Twain loved to lampoon pompous windbags, and God knows that Sunday Schools have harbored more than a few.  I’d like to take a moment, however, to praise the good ones, and I have specific reasons that have nothing to do with theology. 

     Research shows that a good Sunday School teacher is an exceptionally valuable commodity.  He or she can do at least two very constructive things for children.  It turns out that one hour or more of religious study per week correlates positively with academic and emotional success in children.  Right there, a good Sunday School teacher is worth a lot, regardless of your denominational leanings.  If you count yourself among their ranks, I hope your chest is beginning to swell with a permissible degree of pride. 

     Research also shows that a good Sunday School teacher does at least one other good thing for kids, though this one isn’t limited to teachers: they can use their time to care.  When children can name at least three adults other than their parents who genuinely care for them, they tend to succeed much more readily in school and in life than kids who lack such adults in their lives.  Those adults can be neighbors, aunts, uncles, Scout leaders, or any adult who has the child’s best interests at heart. 

     How do I know this?  The Search Institute in Minneapolis has spent years pulling together a great deal of research that shows how children succeed.  They’ve come up with forty developmental ‘assets’ that all children need in order to thrive.  Half are things that the community must provide, meaning the family, the school, the church, or the neighborhood.  The other half are values and habits that children must develop for themselves, such as achievement motivation, integrity, cultural competence, and a sense of purpose.  You can download a summary of the Forty Assets at your United Way of Central Louisiana website, 

     As with most research, some of the findings are entirely predictable.  What’s the number one most important asset a child can have?  It’s a loving family, of course.  That correlates more with child success than any other single asset. 

     The great tragedy of our children’s lives, however, is the research revealing that most children in the U.S. get fewer than half the assets they need to succeed.  Children who fail in life affect all of us.  A child who fails to grow up successfully becomes the surly store clerk, the incompetent mechanic, or the destructive supervisor.  You and I need every child in central Louisiana to succeed, whether or not we have children of our own.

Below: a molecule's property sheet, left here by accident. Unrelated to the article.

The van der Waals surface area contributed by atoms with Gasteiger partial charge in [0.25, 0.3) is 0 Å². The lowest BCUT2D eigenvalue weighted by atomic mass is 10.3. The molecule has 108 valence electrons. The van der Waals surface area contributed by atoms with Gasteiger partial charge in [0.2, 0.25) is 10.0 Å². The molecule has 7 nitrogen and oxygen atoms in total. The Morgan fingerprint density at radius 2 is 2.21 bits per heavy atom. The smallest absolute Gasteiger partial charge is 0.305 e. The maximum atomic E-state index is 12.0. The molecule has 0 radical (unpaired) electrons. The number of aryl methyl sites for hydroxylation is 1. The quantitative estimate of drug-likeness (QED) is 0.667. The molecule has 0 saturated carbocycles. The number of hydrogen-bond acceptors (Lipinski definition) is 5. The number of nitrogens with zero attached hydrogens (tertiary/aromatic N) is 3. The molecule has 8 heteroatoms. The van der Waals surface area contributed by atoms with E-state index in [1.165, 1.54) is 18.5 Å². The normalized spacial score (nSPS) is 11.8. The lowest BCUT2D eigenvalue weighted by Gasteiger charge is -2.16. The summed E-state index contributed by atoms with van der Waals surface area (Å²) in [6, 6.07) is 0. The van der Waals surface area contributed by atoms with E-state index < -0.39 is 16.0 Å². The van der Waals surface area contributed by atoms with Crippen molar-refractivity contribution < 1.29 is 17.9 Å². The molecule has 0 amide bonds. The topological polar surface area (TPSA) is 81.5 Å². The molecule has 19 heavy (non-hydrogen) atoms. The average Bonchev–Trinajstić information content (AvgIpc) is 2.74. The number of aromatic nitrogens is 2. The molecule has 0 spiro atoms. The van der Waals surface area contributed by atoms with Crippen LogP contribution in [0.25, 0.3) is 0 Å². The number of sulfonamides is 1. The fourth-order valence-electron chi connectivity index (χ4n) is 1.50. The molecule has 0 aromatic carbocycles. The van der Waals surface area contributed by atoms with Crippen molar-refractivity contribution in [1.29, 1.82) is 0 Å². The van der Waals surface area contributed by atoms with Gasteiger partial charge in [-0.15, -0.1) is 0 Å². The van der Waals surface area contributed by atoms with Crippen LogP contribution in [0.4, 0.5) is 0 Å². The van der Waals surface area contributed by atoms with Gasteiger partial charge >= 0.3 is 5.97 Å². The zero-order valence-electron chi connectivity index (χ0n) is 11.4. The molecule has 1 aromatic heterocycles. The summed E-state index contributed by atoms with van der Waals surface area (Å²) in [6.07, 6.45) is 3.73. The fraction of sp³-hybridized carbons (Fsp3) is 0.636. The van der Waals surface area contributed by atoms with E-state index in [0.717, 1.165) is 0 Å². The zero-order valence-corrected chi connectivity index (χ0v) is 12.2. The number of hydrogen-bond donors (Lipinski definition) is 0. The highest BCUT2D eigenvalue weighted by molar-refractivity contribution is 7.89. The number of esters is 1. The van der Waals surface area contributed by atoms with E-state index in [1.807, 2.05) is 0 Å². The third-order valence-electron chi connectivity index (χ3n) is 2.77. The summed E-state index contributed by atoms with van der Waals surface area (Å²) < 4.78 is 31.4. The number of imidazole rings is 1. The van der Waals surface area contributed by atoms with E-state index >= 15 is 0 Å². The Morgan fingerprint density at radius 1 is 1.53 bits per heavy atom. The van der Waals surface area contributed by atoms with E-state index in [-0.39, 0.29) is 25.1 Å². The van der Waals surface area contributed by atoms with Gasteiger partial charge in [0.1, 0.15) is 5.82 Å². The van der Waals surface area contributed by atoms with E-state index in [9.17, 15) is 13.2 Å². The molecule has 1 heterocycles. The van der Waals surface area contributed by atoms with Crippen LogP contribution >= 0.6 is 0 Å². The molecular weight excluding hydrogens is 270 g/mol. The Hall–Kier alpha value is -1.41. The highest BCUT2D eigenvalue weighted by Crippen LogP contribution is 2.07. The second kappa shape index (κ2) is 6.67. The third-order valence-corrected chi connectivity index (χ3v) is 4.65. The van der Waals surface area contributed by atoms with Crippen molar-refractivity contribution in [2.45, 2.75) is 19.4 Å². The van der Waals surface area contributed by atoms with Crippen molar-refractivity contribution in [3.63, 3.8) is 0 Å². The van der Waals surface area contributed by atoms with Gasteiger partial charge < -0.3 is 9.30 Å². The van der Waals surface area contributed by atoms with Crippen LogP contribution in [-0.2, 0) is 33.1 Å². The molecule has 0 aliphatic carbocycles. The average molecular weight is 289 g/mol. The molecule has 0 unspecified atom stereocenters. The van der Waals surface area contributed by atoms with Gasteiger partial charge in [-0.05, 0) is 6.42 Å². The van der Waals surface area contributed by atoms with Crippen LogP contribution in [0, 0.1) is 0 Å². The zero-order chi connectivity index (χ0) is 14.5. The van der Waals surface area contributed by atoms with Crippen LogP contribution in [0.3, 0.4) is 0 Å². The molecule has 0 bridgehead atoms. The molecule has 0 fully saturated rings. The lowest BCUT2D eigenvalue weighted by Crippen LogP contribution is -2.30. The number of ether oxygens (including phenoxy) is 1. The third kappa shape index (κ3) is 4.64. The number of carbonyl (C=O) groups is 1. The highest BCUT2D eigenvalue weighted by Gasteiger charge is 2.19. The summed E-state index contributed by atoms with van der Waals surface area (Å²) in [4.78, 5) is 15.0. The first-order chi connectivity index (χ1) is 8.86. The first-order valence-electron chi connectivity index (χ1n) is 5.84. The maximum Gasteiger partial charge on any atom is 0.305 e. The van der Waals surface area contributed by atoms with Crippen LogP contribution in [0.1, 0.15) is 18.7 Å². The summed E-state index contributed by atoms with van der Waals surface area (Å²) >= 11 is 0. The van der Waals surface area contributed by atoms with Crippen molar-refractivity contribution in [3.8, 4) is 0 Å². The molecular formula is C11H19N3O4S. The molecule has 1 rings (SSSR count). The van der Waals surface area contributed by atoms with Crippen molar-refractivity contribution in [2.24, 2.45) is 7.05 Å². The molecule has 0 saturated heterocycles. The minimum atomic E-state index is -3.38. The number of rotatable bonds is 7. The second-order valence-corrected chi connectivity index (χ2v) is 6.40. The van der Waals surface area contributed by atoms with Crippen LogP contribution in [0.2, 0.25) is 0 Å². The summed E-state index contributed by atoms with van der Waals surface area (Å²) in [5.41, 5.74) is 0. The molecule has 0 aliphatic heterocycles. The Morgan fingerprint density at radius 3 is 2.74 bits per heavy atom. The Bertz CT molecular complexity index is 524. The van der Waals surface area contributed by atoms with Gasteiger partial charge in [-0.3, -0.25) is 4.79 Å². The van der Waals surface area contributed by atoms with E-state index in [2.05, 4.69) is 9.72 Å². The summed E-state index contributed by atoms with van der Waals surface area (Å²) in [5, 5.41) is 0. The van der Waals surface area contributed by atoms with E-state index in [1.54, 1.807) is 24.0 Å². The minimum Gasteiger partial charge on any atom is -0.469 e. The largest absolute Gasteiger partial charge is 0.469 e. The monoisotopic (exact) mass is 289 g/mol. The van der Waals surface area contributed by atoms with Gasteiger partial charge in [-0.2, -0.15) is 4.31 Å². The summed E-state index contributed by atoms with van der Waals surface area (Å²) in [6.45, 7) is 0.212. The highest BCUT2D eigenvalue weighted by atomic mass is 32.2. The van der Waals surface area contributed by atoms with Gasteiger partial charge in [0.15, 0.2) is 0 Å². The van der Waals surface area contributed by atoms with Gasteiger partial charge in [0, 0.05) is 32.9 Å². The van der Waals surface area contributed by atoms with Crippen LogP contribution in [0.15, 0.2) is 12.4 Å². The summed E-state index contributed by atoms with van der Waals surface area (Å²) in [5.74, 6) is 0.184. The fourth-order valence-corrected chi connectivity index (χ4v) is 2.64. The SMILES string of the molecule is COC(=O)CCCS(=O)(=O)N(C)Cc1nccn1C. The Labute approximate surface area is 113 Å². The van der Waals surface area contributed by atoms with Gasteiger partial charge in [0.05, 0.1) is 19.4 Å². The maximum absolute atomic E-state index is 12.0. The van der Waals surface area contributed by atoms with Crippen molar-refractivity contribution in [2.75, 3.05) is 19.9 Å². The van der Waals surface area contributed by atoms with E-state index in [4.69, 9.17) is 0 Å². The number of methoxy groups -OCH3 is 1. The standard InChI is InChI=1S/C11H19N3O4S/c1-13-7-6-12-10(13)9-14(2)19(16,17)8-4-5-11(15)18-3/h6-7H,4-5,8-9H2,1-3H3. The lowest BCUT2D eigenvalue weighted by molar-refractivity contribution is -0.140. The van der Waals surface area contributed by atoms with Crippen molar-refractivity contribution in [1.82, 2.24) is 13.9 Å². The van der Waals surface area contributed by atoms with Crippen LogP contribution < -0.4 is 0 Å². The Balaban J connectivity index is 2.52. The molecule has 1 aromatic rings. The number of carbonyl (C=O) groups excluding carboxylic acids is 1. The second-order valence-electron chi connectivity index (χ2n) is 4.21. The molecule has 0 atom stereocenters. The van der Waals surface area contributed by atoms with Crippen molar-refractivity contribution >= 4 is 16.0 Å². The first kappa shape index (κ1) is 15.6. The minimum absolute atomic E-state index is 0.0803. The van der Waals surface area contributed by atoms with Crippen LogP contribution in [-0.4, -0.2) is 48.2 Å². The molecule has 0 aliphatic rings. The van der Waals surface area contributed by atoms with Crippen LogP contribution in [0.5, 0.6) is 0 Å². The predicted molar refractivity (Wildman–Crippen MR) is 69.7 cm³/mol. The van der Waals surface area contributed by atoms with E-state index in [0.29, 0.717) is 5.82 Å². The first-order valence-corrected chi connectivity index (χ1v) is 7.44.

Children need dependable grownups who are there for them consistently.  It matters how much time we spend with them.  It matters whether children see us smiling or shouting, reading or scolding.  It doesn’t matter nearly so much what you know or whether you have all the answers to childhood questions. 

     A caring Sunday School teacher matters.  Regular schoolteachers, shopkeepers and neighbors ~ how we relate to each other’s children matters. 

     Whatever your profession, however you spend your time off, do yourself and the rest of us a favor.  Find a child and spend a few years convincing that child that you care.  Be honest.  Be kind.  But be there. 

     Just watch out for the yellow tickets. 

June 29, 2007

Change Happens

Filed under: Uncategorized — davebritt @ 8:51 pm

Here’s a link to a five-minute video about the increasing rate of change in our world.  It will blow your mind.

May 10, 2007

Compassion by the Numbers

Filed under: Philanthropy — davebritt @ 1:44 pm

Once again, Nicholas Kristof has found hard numbers to back up what old hands sort of knew: people don’t get motivated to help other people by statistics.  In rigorous research, people were much more likely to give money to a single person ~ preferably a child ~ than to wrestle with the implications of systemic poverty.  Put that way, it’s not surprising.